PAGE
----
Against the backdrop of a muted growth outlook, unpopular Covid policies, and poor relations with the West, what are the prospects for Xi’s hold on power going into the 20th Party Congress? Can we expect some reshuffle among the top brass, and what policy outcomes are likely?
CHINA SCHOLAR, UK-BASED UNIVERSITY
Rumors about Xi Jinping’s leadership being weakened by zero-Covid policy have been exaggerated. This policy is ambitious and controversial, and makes of Xi an easy target for frustrated citizens – especially from the Chinese diaspora. However, many commentators fail to recognize that at the 20th National Congress of the Chinese Communist Party it will not only be Xi’s individual leadership at stake. Xi’s thought was enshrined in the Chinese constitution, also thanks to the rock-solid support from the rest of the CCP. A weak Xi means a weak Party. Surely, the Congress will see – as in the past – some turnover among leaders, because many who were born in the 1950s will have to retire. Yet, with the new resolution on age, some senior members – those close to Xi – will remain in power.
AWARD-WINNING EMERGING MARKETS JOURNALIST
Febrile discussions about Xi facing multiple challenges to his third term – or even being toppled – are hugely overdone. Xi isn’t going anywhere. In fact, he has spent much of the last decade preparing for a moment like this. Xi has reshaped the one-party system, redistributing power so that no faction has supremacy. He has enshrined his own political ideology, ‘New Era’ and ‘Xi Jinping Thought’, to remold party thinking, uplifting his personal gravitas in the process. In short, his words are the party line. That said, his policies are under fire. An early indicator of any challenge will be the rehabilitation (or not) of Li Keqiang and appointments to various top Ministry jobs. That may result in changes to Covid policy, relief for the property sector or shamed entrepreneurs. Xi may be down but not out.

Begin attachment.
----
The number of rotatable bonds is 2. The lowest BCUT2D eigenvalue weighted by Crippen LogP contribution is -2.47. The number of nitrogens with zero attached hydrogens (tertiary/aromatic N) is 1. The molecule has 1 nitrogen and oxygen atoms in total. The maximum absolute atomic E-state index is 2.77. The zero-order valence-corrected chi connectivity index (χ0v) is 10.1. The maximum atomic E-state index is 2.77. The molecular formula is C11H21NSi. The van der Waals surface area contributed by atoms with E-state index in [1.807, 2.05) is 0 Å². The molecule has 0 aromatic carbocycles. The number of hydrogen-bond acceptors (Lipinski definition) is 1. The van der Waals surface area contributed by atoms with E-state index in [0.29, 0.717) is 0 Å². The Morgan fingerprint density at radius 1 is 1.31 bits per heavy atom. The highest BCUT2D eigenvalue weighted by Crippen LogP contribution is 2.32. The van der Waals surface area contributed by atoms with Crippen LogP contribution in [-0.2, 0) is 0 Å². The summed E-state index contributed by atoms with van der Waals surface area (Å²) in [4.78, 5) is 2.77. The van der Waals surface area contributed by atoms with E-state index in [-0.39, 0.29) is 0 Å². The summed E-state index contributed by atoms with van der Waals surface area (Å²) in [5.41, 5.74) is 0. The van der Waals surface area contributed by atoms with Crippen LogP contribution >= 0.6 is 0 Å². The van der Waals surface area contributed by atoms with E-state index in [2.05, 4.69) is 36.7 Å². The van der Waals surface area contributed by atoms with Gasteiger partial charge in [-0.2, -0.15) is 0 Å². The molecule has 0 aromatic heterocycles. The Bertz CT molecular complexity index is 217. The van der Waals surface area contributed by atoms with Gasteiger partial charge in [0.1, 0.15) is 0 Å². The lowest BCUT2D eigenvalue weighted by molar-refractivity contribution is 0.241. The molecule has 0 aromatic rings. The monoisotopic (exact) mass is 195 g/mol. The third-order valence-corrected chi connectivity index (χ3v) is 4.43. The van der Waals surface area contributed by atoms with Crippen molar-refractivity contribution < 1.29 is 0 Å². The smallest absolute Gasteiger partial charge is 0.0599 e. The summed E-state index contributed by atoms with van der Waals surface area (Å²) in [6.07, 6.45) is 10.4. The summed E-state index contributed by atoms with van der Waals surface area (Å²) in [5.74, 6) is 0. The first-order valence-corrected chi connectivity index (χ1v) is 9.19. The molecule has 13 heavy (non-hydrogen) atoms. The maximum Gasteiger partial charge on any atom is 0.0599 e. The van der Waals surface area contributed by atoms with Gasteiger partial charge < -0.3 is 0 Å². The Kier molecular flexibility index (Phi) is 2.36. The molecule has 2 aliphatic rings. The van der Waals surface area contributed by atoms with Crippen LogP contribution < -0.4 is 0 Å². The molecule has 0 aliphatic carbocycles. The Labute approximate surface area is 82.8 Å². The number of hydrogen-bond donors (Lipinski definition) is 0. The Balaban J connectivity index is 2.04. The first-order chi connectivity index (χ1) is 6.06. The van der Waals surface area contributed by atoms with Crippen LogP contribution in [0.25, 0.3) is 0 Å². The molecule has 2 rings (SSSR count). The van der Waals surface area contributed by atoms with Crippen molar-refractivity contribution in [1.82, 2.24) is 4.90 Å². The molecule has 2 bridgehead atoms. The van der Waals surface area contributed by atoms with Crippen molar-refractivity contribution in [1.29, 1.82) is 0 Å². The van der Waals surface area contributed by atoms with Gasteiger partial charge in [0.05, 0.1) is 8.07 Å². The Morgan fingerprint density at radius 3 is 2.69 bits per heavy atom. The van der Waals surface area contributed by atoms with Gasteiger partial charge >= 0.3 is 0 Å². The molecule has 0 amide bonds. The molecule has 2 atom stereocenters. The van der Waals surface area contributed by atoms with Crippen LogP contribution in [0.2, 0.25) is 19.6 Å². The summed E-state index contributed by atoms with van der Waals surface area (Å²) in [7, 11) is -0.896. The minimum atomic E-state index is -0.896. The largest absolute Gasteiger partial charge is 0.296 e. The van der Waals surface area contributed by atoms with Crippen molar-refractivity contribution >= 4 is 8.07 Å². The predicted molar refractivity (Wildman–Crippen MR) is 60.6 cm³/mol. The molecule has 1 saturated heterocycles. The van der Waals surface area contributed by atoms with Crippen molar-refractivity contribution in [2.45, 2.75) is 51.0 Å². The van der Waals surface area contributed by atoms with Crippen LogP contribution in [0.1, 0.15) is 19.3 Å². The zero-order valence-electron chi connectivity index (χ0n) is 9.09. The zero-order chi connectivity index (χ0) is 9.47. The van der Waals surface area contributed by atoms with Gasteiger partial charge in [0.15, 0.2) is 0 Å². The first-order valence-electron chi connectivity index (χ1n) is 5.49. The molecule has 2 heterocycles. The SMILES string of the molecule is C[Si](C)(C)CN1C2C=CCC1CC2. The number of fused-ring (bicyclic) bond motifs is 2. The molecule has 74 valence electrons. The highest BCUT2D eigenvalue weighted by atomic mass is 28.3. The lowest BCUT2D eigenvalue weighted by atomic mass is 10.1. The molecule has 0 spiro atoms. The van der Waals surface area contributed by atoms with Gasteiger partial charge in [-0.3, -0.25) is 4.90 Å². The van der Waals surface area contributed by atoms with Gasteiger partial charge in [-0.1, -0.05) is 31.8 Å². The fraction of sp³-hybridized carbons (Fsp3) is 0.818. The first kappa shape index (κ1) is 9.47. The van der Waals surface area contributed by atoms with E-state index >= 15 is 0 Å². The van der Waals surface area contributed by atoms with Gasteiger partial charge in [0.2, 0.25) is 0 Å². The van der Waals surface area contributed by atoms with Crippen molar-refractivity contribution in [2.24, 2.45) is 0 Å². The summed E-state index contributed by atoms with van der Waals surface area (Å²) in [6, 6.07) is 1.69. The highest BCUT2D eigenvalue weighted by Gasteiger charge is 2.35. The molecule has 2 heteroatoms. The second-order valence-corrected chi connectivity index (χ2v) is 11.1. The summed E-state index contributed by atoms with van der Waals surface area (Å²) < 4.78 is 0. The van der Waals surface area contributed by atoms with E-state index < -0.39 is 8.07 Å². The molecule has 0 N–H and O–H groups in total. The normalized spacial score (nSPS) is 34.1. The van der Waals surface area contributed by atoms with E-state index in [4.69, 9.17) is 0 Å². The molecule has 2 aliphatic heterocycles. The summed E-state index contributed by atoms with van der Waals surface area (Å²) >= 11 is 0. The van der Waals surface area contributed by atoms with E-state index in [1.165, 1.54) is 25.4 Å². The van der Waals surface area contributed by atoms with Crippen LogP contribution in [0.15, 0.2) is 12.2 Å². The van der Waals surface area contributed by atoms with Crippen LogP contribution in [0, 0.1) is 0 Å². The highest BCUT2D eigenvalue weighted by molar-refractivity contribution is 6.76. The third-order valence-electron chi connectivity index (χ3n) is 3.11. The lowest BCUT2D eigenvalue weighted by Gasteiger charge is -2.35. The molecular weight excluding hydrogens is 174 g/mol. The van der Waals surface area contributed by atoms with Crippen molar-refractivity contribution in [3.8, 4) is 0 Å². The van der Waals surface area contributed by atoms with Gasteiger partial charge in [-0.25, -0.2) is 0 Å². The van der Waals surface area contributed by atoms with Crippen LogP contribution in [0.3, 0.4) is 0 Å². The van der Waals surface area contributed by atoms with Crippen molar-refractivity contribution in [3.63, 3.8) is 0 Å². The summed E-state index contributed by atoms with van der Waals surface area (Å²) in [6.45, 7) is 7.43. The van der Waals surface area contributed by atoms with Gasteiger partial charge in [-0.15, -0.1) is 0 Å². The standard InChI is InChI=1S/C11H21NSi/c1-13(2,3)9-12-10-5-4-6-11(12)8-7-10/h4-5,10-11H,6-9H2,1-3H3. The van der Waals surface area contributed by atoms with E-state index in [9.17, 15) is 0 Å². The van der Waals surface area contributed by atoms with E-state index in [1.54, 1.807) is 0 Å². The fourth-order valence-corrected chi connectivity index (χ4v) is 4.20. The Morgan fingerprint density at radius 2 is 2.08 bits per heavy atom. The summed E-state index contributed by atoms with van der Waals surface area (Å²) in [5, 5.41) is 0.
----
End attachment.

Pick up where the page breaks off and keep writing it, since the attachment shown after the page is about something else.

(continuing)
CHINA-FOCUSED SENIOR FELLOW, OVERSEAS DEVELOPMENT INSTITUTE
Despite unpopular zero-Covid policies which are likely to lead to lower-than-expected GDP growth, a major reshuffle is unlikely to happen. Xi is well positioned and with no clear successor, with Li Keqiang being the only lasting politician. There is no one in the Politburo who has created enough allies and power to sustain them. In other words, Xi’s next term in power is guaranteed not by his good policy work, but by the strong power net he has built and the lack of viable alternatives. The strained relationship with the West is not likely to be a factor influencing domestic policy at this stage.